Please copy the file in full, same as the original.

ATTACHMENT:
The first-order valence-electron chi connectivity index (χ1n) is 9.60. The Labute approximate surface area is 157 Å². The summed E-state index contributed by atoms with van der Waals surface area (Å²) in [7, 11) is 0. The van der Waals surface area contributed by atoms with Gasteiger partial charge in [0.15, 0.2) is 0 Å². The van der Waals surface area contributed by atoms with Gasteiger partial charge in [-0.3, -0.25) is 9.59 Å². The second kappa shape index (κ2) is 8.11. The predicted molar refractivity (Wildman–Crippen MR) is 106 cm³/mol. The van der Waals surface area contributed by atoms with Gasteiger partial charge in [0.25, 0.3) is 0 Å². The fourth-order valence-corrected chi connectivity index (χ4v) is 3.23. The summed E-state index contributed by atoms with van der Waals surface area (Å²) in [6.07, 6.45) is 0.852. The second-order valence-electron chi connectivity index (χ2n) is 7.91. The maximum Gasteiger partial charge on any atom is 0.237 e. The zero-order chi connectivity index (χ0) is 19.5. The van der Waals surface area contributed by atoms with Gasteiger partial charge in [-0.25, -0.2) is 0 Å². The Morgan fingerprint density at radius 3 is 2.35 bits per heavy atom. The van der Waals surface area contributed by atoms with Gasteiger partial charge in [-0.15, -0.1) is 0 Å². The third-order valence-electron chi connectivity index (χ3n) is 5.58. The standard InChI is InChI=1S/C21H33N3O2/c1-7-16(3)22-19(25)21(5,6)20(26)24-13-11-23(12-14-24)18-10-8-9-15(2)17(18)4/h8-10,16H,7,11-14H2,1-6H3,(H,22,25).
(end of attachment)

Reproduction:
The first-order valence-electron chi connectivity index (χ1n) is 9.60. The Labute approximate surface area is 157 Å². The summed E-state index contributed by atoms with van der Waals surface area (Å²) in [7, 11) is 0. The van der Waals surface area contributed by atoms with Gasteiger partial charge in [0.15, 0.2) is 0 Å². The van der Waals surface area contributed by atoms with Gasteiger partial charge in [-0.3, -0.25) is 9.59 Å². The second kappa shape index (κ2) is 8.11. The predicted molar refractivity (Wildman–Crippen MR) is 106 cm³/mol. The van der Waals surface area contributed by atoms with Gasteiger partial charge in [0.25, 0.3) is 0 Å². The fourth-order valence-corrected chi connectivity index (χ4v) is 3.23. The summed E-state index contributed by atoms with van der Waals surface area (Å²) in [6.07, 6.45) is 0.852. The second-order valence-electron chi connectivity index (χ2n) is 7.91. The maximum Gasteiger partial charge on any atom is 0.237 e. The zero-order chi connectivity index (χ0) is 19.5. The van der Waals surface area contributed by atoms with Gasteiger partial charge in [-0.25, -0.2) is 0 Å². The Morgan fingerprint density at radius 3 is 2.35 bits per heavy atom. The van der Waals surface area contributed by atoms with Gasteiger partial charge in [-0.15, -0.1) is 0 Å². The third-order valence-electron chi connectivity index (χ3n) is 5.58. The standard InChI is InChI=1S/C21H33N3O2/c1-7-16(3)22-19(25)21(5,6)20(26)24-13-11-23(12-14-24)18-10-8-9-15(2)17(18)4/h8-10,16H,7,11-14H2,1-6H3,(H,22,25).